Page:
Axne-led Bill to Protect Against African Swine Fever Passes House, Heads to President’s Desk
Today, the House unanimously passed legislation led by Rep. Cindy Axne (IA-03) to protect our nation’s pork supply and the Iowa pork industry from the threat of deadly African Swine Fever (ASF) through expanded agricultural inspections.
The Protecting America’s Food and Agriculture Act authorizes U.S. Customs and Border Protection (CBP) to hire, train, and deploy 240 new agricultural specialists to prevent this dangerous disease from reaching our food supply. While harmless to humans, ASF is a highly contagious and deadly viral disease with no vaccine that affects hogs and would be devastating to Iowa’s pork industry.
“It’s critical that we ensure there are enough resources to protect our borders from animal diseases,” Rep. Axne said. “We’ve seen diseases such as African Swine Fever destroy hog populations throughout the world. An outbreak in Iowa, which leads the nation in producing nearly one-third of all U.S. hogs, would be devastating to an industry that is an economic driver and job creator across our state. We must do all that we can to prevent an outbreak, and I’m proud to have helped introduce this important legislation and look forward to seeing it signed into law.”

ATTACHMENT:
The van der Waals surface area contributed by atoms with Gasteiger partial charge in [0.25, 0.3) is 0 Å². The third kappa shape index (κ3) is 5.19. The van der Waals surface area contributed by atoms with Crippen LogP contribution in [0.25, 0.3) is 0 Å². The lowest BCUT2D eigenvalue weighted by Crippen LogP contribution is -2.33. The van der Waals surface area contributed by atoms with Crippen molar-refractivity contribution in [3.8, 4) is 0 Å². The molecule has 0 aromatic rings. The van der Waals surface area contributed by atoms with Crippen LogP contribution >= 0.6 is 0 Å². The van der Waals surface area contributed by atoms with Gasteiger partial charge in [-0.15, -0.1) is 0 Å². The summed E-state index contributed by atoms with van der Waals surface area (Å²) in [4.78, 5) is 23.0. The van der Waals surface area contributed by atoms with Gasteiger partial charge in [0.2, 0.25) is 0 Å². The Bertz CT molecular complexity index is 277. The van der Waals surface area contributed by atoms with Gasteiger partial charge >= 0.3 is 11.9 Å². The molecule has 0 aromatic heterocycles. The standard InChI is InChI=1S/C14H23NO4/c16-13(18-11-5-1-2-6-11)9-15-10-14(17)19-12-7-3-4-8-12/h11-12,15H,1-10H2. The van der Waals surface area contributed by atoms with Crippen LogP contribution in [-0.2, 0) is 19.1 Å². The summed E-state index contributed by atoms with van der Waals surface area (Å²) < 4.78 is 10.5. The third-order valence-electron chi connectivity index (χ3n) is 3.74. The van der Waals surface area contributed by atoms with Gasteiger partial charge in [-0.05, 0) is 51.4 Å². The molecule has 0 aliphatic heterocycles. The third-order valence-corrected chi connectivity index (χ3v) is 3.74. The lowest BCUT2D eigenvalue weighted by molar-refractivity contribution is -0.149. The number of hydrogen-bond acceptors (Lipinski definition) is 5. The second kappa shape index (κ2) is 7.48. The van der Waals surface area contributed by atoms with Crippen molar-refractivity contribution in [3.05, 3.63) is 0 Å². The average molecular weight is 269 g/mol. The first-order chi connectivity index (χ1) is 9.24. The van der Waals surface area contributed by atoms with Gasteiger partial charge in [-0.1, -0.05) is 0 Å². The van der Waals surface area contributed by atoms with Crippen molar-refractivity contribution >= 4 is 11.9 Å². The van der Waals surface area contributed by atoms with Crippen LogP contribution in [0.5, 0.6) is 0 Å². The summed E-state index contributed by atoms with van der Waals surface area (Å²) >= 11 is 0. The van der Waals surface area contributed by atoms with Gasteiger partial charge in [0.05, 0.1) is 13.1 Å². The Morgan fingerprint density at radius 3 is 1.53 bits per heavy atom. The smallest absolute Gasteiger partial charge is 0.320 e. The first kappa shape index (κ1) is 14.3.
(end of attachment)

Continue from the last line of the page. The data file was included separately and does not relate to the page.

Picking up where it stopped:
“This is a positive step to help prevent foreign animal diseases, including African Swine Fever, from entering the U.S. Our Iowa congressional delegation worked together in a bipartisan way to move this bill through both the Senate and House. It is now on its way to President Trump’s desk for his signature,” said Mike Paustian, President of the Iowa Pork Producers Association and a pig farmer from Walcott. “Pig farmers across the country tip their hats to the good work done by the U.S. Department of Agriculture and the Bureau of Customs and Border Protection to mitigate our risk of foreign animal disease, but we must remain vigilant. Today’s vote represents a tremendous victory for farmers, consumers and the American economy.”
As many as half of China’s entire breeding pig population died or were slaughtered because of the recent spread of African Swine Fever. In recent days, the spread of the disease has also been reported in the Philippines and Greece, and ongoing outbreaks have also been reported in Belgium, Bulgaria, Hungary, Latvia, Moldova, Poland, Romania, Russia, Ukraine, Cambodia, North Korea, Laos, Vietnam, and South Africa.
In December, Rep. Axne joined a bipartisan House in passing an appropriations package that funds the first year of expanded agricultural specialist hiring at CBP, ensuring today’s legislation will be immediately funded when it becomes law.
In July, Rep. Axne and Republican Rep. James Baird (IN-04) urged CBP to prioritize agricultural inspections to prevent an outbreak of ASF among domestic swine herds. In a bipartisan letter sent to Acting Commissioner Mark Morgan, the Representatives called attention to the rapid spread of ASF in Europe and Asia and highlighted the threat the disease poses to American hogs and our pork industry.